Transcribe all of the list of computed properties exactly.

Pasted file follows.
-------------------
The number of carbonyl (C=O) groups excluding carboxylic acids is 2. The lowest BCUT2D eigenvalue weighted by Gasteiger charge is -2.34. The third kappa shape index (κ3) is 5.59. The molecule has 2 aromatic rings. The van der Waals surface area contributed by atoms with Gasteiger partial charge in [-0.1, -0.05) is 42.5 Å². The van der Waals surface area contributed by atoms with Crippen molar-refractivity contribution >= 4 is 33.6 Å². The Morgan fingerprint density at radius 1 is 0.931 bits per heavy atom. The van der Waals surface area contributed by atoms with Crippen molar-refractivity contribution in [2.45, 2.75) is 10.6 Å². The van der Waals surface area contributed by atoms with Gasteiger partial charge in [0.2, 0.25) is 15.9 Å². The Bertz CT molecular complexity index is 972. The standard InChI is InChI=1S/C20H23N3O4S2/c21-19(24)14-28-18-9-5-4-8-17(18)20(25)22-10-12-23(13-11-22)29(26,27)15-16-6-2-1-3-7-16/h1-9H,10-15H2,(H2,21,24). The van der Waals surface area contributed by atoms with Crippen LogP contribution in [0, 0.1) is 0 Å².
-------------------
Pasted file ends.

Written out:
The number of carbonyl (C=O) groups excluding carboxylic acids is 2. The lowest BCUT2D eigenvalue weighted by Gasteiger charge is -2.34. The third kappa shape index (κ3) is 5.59. The molecule has 2 aromatic rings. The van der Waals surface area contributed by atoms with Gasteiger partial charge in [-0.1, -0.05) is 42.5 Å². The van der Waals surface area contributed by atoms with Crippen molar-refractivity contribution >= 4 is 33.6 Å². The Morgan fingerprint density at radius 1 is 0.931 bits per heavy atom. The van der Waals surface area contributed by atoms with Crippen molar-refractivity contribution in [2.45, 2.75) is 10.6 Å². The van der Waals surface area contributed by atoms with Gasteiger partial charge in [0.2, 0.25) is 15.9 Å². The Bertz CT molecular complexity index is 972. The standard InChI is InChI=1S/C20H23N3O4S2/c21-19(24)14-28-18-9-5-4-8-17(18)20(25)22-10-12-23(13-11-22)29(26,27)15-16-6-2-1-3-7-16/h1-9H,10-15H2,(H2,21,24). The van der Waals surface area contributed by atoms with Crippen LogP contribution in [0, 0.1) is 0 Å².